Spot Gold Prices recovered half of Thursday's 0.5% loss early Friday, dipping to an AM Fix in London of $659.75 before rising to touch $662 per ounce by lunchtime.
"People are nervous and not sure how gold is going to react," says Matthew Turner, an analyst at Virtual Metals. "It depends so much on the outside market.
"If the credit problems ease and go back to normal then gold might start gaining towards $670-$675."
John Reade at UBS in London agrees that gold is being shunned by professional investors as the credit crunch wears on. "There isn't much appetite from anybody we know to put on risk in many asset classes," he told Bloomberg today. "If you're sitting with cash, everything is a risk position."
But "while central banks continue to sell gold and institutional investors have liquidated non-physical long positions in the past few weeks, the physical demand from the jewelry industry as well as the private investor rose," says today's report from Wolfgang Wrzesniok-Rossbach at Heraeus, the global refining group.
"Our colleagues in Hong Kong, like us here in Germany, have seen significantly more sales of physical metal [this week] to jewelers and also to retail investors than in past months. Demand by the latter group is being partly driven by the lower prices, but there is certainly also an aspect of safe haven buying. Those investors are looking mostly for larger investment bars with a weight of 100 gram or more."
For time being, the preferred "quality" asset of Wall Street institutions – US Treasury debt – continued to rise early Friday, even as the Dollar fell hard on the currency markets.
The Euro broke above $1.36 for the first time in 10 days, taking the gains from last Thursday's two-month low to 3.7% for currency speculators selling the Dollar. That move knocked 0.6% off the Euro Price of Gold, pushing it down towards Thursday's low of €485.25 per ounce.
British investors wanting to Buy Gold Today saw prices slip below £330 per ounce as the Pound continued to trade above $2.00 after official data showed the UK economy growing by 3% year-on-year between April and June.
While spot prices for physical gold bullion dipped, sharper sales were seen in Tokyo's gold futures market. The Tocom contract for June '08 delivery dropped 0.6% against the Yen to close the week equal to $664.27 per ounce. The Nikkei stock-market index meantime dipped, but it ended the day 6.4% above last Friday's close.
European stock markets were volatile but little changed by lunchtime. US stock index futures pointed to a weak start as traders awaited the durable goods report for July at 08:30 EST, followed by July's new home sales data at 10:00. The most common forecast amongst 73 economists interviewed by Bloomberg News is for a 1.7% drop from June's figure, taking the number of new US home sales to its lowest level since June 2000.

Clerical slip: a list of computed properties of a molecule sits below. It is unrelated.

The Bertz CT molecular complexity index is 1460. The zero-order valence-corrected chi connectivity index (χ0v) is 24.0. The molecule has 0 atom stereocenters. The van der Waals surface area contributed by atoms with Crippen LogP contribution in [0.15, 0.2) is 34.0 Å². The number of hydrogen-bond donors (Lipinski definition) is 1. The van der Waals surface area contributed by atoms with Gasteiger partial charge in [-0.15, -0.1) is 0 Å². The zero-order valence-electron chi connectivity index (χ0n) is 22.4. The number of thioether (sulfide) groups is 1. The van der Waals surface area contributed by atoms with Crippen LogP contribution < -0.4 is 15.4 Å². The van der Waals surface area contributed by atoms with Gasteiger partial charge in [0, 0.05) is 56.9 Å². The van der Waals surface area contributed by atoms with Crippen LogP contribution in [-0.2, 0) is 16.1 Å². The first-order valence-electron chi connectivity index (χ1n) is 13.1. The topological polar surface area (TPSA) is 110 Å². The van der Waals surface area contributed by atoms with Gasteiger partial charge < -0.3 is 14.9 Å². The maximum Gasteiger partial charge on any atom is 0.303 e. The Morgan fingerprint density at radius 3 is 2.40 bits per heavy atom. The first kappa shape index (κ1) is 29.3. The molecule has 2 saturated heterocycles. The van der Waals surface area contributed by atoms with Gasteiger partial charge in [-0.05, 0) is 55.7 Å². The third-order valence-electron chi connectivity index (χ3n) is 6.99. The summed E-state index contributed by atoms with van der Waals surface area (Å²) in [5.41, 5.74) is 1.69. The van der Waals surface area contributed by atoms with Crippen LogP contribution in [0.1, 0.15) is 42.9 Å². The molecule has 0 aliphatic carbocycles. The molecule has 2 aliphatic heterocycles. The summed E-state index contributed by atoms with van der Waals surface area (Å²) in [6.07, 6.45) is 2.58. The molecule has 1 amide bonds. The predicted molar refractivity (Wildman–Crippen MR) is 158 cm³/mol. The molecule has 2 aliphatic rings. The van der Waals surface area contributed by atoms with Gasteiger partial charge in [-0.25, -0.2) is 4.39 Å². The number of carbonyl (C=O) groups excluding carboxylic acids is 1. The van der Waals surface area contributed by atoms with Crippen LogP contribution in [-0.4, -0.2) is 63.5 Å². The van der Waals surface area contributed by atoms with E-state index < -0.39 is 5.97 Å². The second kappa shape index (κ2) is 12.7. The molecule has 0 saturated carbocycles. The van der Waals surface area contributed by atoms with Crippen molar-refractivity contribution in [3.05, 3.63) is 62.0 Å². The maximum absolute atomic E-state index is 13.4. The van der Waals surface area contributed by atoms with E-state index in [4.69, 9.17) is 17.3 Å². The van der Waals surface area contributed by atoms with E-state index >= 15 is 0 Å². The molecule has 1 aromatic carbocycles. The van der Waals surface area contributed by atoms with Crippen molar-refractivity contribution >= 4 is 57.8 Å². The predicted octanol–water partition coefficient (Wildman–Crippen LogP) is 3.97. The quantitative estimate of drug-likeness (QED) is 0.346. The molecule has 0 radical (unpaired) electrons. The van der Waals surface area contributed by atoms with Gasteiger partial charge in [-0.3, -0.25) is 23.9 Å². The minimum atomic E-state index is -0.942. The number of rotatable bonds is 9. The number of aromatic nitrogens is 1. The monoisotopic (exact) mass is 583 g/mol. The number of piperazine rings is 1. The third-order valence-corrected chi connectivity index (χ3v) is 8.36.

To counter falling home prices and avoid "an asset deflation never seen since the Great Depression," Bill Gross of Pimco – the world's largest bond fund manager – has now called for intervention by the US government. Kazuo Mizuno, chief economist at Mitsubishi UFJ in Tokyo believes falling real estate prices will tip the United States into recession between Jan. and March next year. The head of Ford, Alan Mulally, yesterday called for lower Fed interest rates as credit conditions are now a major concern.
"Regarding the Fed, it's not a case of if they cut rates but rather by how much," reckons Stuart Thomson, a manager of $46 billion in bonds at Resolution in Glasgow, Scotland. "Bond yields are going to move sharply lower from here."
But on the other side of the trade-off between bond yields and inflation, meantime, "base metals remain well bid," says today's note from Standard Bank in Johannesburg, "[and] WTI and Brent crude oil crept higher on Thursday. On the inflation side it appears that wheat prices are set to continue at record levels as Canada, the world’s second-largest wheat exporter, said output might be 20% below last year’s level because of adverse weather conditions."
Even so, 10-year US Treasury yields slipped again as prices rose early Friday, losing another two points to 4.63%. Two-year bond prices were also bid higher.
Non-US investors, however, cut their holding of Treasuries held at the Federal Reserve by $25.1 billion – some 2% – in the week ending 22 Aug according to data released Thursday. The much-demanded cut in US interest rates, plus any kind of tax-funded intervention to support house prices, would most likely cause the decline of the Dollar to accelerate once again.